Just a 45-minute drive from Ashford Castle and The Lodge at Ashford Castle lies Europe’s capital of culture: Galway. An enchanting enclave of Old World Irish heritage—brought to life by colourful boutiques, bardic taverns and famously welcoming people—Galway has always been a spellbinding setting. This year, in honour of being named European Capital of Culture, Galway is reigniting its Celtic roots in a year-long cultural extravaganza celebrating its language, landscape and migration. Here, we explore what’s on offer in Galway in 2020.
Becoming a European Capital of Culture
One of the most prestigious of the EU’s honours is the Capital of Culture award. Commenced in 1985, the initiative is designed to catalyse cultural patrimony in those areas which promote, uphold and laud their unique heritage. Cities crowned as a cultural capital embrace their honorific status through a calendar of inspired events under one theme, bringing together local artists and those from further afield. For Galway 2020, the central focus is Making Waves: a unifying subject matter chosen for its ability to inspire new waves of thinking, working, conversing and partnering. The result: a Galway in deeper connection to its bardic pasts while more embracing of its contemporary talents.
Imbolc (February – April)
The first phase of Galway 2020 is Imbolc, the ancient Gaelic festival marking the onset of spring and celebrating the lengthening days. Throughout the first week of February, the entirety of Co. Galway enjoys an itinerant fiery festival travelling from the extremities of Clifden and An Spidéal, Tuam and Athenry, before its final instalment is set up in Galway City’s South Park on 8th February.
This ceremony of Olympian proportions commemorates the retreat of winter’s darkness. Throughout the journey, villages light up and join the chorus of flame with a raucous cheer as the festival moves on. In Galway City, the Uachtarán na hÉireann—or President of Ireland—is the guest of honour, while, all around, Galway’s artists pay tribute to the area’s legacy and future.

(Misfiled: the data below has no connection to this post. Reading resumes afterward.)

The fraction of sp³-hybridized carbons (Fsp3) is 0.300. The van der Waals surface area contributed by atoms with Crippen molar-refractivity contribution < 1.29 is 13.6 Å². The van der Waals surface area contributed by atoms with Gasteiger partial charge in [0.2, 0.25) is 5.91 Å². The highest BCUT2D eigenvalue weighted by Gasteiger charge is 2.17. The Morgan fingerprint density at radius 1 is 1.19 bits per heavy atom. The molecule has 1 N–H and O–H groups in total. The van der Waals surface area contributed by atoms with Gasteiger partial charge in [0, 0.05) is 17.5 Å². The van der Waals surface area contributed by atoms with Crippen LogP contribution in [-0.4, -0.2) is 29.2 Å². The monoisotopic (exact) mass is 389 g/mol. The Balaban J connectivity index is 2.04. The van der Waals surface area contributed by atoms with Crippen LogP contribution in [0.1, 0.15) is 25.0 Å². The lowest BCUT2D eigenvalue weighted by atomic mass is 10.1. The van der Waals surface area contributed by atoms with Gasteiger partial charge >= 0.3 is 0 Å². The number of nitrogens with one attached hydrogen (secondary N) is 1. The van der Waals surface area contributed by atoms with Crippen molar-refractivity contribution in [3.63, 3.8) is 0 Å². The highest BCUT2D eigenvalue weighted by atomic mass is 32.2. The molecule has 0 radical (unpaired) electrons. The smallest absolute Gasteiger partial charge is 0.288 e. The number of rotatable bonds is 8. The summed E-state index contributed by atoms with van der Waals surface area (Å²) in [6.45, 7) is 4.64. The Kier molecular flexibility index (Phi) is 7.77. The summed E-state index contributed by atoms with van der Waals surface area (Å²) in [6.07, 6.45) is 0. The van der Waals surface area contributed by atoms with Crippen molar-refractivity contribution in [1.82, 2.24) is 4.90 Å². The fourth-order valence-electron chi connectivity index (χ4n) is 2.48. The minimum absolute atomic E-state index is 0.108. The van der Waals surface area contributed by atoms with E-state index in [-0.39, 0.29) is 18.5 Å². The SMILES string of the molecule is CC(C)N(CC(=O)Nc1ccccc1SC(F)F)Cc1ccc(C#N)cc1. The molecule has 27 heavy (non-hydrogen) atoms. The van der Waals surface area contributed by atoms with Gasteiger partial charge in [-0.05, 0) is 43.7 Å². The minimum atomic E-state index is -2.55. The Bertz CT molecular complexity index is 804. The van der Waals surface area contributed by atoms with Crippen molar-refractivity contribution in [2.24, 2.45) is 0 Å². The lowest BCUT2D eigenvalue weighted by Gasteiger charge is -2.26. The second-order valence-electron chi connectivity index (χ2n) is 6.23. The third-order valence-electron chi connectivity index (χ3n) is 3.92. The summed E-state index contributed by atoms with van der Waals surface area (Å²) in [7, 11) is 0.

Beyond the opening ceremony, Imbolc is about epic sights and druidic revelries. During this phase, the celebrated outdoor arts specialist Kari Kola will decorate Galway’s low-lying landscapes with his light-filled Savage Beauty installations, paying homage to the role of light that was so important to Galway’s ancient heritage. Meanwhile, Druid: The Galway Tour will bring to the stage the greatest local literature.
Bealtaine (May – July)
Bealtaine is the Gaelic festival of May, dedicated to the fiery spirit of summer. In Galway 2020, Bealtaine will be welcomed through a deep connection to local agriculture— Galway is famous for some of Ireland’s choicest harvests—as well as explosive bonfires and floral fireworks.
Bealtaine’s headline is Project Baa Baa, a programme championing the irreplaceable role sheep have played in Galway’s heritage, from their environmental to their cultural influences. Farmers, woolworkers, artists, musicians and world-renowned chefs will all come together to create the pan-media Project Baa Baa.
Other Bealtaine highlights include Galway’s Early Music Festival. The poignant twangs of Ireland’s string instruments are revered the world over and this festival celebrates Galway as a crossroads for traditional Irish bards. Meanwhile, Gilgamesh stages a retelling of the world’s oldest epic. The project transports far-flung mythology and infuses it with new Irish spirit in the form of oral storytelling.
Lughnasa (August – October)
Lughnasa marks the harvest season and its plentiful crop. Its name derives from Lugh, the Gaelic god of warriors, craftsmanship and the arts. Traditionally a time of great activity and industry, Lughnasa in Galway 2020 focuses on the county’s diverse yet singularly spirited communities. Basking in the warm glow of late summer, City of Light, City of Sanctuary, will flood Galway with a wave of ethereally beautiful lantern floats. A moving metropolis reflected in the calm waters, the installation represents Lugh’s role as saviour and a nod towards the prevalent issues of displacement felt by so many around the world. Meanwhile, Fire Garden will celebrate the long summer season with a huge-scale alchemical installation around one of Galway’s most recognisable monuments.
Samhain (November – January)
Samhain is the bridge between harvest season and the winter months, a time when the Otherworld, home of deities and the dead, lingers close at hand. It is a time of mourning and mystery, deeply linked to reflection and anticipation. The evergreen enchantments of local Irish culture are the focus of this season. Otherworld will explore Samhain’s wintertime themes with a focus on swirling embers, smoke and the Celtic roots of Halloween.
Meanwhile, Oireachtas na Samhna festival will bring together Ireland’s literary and oral elite in a celebration of traditional bardic heritage. Accompanying, West World focuses on Ireland’s—and Europe’s—most recent literary trends.